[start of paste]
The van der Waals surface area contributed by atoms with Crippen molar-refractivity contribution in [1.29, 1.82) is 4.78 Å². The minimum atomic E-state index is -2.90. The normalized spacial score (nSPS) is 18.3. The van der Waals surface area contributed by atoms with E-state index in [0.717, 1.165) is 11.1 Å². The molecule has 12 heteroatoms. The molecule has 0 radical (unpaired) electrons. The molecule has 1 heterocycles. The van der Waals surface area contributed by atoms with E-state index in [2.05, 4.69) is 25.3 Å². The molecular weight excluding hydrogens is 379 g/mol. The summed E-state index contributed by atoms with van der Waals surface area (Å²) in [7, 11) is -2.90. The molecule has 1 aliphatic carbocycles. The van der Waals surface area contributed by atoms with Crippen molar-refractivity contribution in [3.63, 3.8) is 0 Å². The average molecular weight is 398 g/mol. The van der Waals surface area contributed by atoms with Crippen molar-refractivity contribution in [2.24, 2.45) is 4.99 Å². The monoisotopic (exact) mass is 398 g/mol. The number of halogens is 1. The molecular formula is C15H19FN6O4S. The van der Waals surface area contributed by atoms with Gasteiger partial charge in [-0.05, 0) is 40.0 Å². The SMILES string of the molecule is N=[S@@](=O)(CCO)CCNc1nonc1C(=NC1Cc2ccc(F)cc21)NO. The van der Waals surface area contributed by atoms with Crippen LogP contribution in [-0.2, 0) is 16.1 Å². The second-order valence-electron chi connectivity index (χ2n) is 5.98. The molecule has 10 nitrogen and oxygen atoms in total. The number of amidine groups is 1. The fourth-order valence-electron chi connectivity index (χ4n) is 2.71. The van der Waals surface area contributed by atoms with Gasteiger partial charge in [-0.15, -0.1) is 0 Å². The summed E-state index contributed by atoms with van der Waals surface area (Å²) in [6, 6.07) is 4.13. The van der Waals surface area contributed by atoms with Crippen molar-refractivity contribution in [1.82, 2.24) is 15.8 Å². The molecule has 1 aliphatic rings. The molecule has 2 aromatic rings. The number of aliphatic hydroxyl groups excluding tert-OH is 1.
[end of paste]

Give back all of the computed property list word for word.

The van der Waals surface area contributed by atoms with Crippen molar-refractivity contribution in [1.29, 1.82) is 4.78 Å². The minimum atomic E-state index is -2.90. The normalized spacial score (nSPS) is 18.3. The van der Waals surface area contributed by atoms with E-state index in [0.717, 1.165) is 11.1 Å². The molecule has 12 heteroatoms. The molecule has 0 radical (unpaired) electrons. The molecule has 1 heterocycles. The van der Waals surface area contributed by atoms with E-state index in [2.05, 4.69) is 25.3 Å². The molecular weight excluding hydrogens is 379 g/mol. The summed E-state index contributed by atoms with van der Waals surface area (Å²) in [7, 11) is -2.90. The molecule has 1 aliphatic carbocycles. The van der Waals surface area contributed by atoms with Crippen molar-refractivity contribution in [3.63, 3.8) is 0 Å². The average molecular weight is 398 g/mol. The van der Waals surface area contributed by atoms with Crippen molar-refractivity contribution in [2.24, 2.45) is 4.99 Å². The monoisotopic (exact) mass is 398 g/mol. The number of halogens is 1. The molecular formula is C15H19FN6O4S. The van der Waals surface area contributed by atoms with Gasteiger partial charge in [-0.05, 0) is 40.0 Å². The SMILES string of the molecule is N=[S@@](=O)(CCO)CCNc1nonc1C(=NC1Cc2ccc(F)cc21)NO. The van der Waals surface area contributed by atoms with Crippen LogP contribution in [-0.2, 0) is 16.1 Å². The second-order valence-electron chi connectivity index (χ2n) is 5.98. The molecule has 10 nitrogen and oxygen atoms in total. The number of amidine groups is 1. The fourth-order valence-electron chi connectivity index (χ4n) is 2.71. The van der Waals surface area contributed by atoms with Gasteiger partial charge in [-0.15, -0.1) is 0 Å². The summed E-state index contributed by atoms with van der Waals surface area (Å²) in [6, 6.07) is 4.13. The van der Waals surface area contributed by atoms with Crippen molar-refractivity contribution in [1.82, 2.24) is 15.8 Å². The molecule has 1 aliphatic rings. The molecule has 2 aromatic rings. The number of aliphatic hydroxyl groups excluding tert-OH is 1.